PSA Says GM Misled Them; Wants $700M Refund for Opel Deal
Reuters is reporting that PSA Group now wants GM to refund nearly half, or about $700 million of the $1.353 billion it paid to the U.S. Automaker last July for the acquisition of Opel and Vauxhall. The report comes with claims that GM failed to disclose just how badly Opel and Vauxhall would miss hitting emissions targets set by the European Union for 2021 and beyond. PSA, which includes brands like Peugeot and Citroen, says it was misled and is owed this refund as the acquisition of brands that fall so far from 2021 emissions targets will cause it to incur significantly more fines than previously expected. GM claims that it provided “substantial information” and that “PSA undertook a robust due diligence process” that included “their employees, many experts, and lawyers.”
Want to know more? Keep reading to learn about the change to EU emissions rules in 2021 and what kind of fines PSA is looking at over the Opel and Vauxhall Acquisition.
2021 European Emissions Targets
By the year 2021 Europe will require all automakers to reduce their CO2 emissions to an average of just 95 grams per kilometer across their lineup
By the year 2021 Europe will require all automakers to reduce their CO2 emissions to an average of just 95 grams per kilometer across their lineup. This is a huge drop from the current goal of 130 grams per kilometer and the exact reason why automakers like Volkswagen, for instance, are pushing to have so many EVs on the road by the early 2020s. Because it’s an average system, having two cars at 130 grams per kilometer and 2 all-electric cars at zero, will bring your average down to 32.5 grams per kilometer average across the range, well within targets. Of course, major automakers have a lot more models, but that’s the basic jest of it. And, this is important to know because right now, prior to the acquisition of Opel and Vauxhall, PSA was going to miss its target by just 3.7 grams come 2021. The fine for that overage (an average of 98.7 grams per kilometer,) would have come in at €95 per vehicle. That’s not too bad. But, add Opel and Vauxhall into the mix, and PSA could be looking at fines totaling close to €1 billion!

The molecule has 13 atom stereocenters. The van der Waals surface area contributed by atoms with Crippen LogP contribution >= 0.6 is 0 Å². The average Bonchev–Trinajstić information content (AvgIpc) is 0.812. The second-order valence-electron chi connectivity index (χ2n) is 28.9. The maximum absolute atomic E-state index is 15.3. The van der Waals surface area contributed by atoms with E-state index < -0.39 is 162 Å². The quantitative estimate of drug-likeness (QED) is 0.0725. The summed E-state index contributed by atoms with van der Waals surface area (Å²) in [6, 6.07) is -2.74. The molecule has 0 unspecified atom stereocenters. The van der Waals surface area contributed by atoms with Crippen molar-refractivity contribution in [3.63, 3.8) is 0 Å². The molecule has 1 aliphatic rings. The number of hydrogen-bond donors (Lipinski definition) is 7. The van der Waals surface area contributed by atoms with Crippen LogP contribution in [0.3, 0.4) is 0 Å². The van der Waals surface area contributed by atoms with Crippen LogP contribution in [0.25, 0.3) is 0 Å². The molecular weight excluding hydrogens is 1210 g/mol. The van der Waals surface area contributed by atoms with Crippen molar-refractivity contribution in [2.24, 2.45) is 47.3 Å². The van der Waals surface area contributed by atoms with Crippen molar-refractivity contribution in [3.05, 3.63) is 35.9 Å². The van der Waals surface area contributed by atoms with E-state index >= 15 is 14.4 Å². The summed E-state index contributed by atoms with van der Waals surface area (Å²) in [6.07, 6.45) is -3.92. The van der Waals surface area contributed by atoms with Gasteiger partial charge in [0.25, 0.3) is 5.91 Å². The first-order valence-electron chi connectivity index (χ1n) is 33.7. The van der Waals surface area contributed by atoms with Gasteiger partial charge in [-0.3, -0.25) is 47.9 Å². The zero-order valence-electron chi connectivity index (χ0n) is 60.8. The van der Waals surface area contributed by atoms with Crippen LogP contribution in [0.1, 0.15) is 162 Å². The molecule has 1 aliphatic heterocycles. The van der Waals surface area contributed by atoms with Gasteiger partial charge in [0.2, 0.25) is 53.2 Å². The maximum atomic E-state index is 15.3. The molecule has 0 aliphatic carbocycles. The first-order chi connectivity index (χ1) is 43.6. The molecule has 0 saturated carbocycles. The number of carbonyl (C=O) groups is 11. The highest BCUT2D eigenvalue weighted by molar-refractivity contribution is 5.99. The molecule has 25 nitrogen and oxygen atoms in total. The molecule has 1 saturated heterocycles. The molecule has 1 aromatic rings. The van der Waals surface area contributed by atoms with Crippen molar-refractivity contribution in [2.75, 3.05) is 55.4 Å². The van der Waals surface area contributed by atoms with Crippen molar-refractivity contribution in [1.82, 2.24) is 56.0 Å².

There’s even more to this somewhat sketchy deal, too.
Prior to the acquisition of Opel and Vauxhall, PSA was going to miss its target by just 3.7 grams come 2021
See, because of this, PSA has been putting in overtime to combat the emissions problem with its newly acquired brands and has decided to move its existing drivetrains and platforms into the Opel and Vauxhall models three years earlier than planned. This will help, but it’s still not enough. Even with rebadged Chevy Bolt, which goes by the name “Ampera-E,” PSA is still in a jam because it loses about €10,000 per model due to it being an imported vehicle. On top of that, PSA was going with GM’s estimation of 20,000 Ampera-E units sold annually, which turned out to be an overestimation, to say the least. Because of this, PSA has had to stop sales in Norway altogether and has even increased pricing in other parts of Europe to recover some of the loses. More importantly, the lack of models sold will cut increase the average of CO2 emissions across the group of companies as it’s fewer zero-emissions vehicles being sold.
As of now, there’s no telling what is going to happen, but PSA thinks it was misled, GM says it’s been reporting the brands would have significant problems for years and supplied substantial information. Add that to the fact that GM hadn’t invested much of anything into Opel to develop hybrid or electric technology and PSA could have a difficult time proving its case. Either way, you might want to grab yourself a few drinks and watch the drama unfold. Let the court battle begin…
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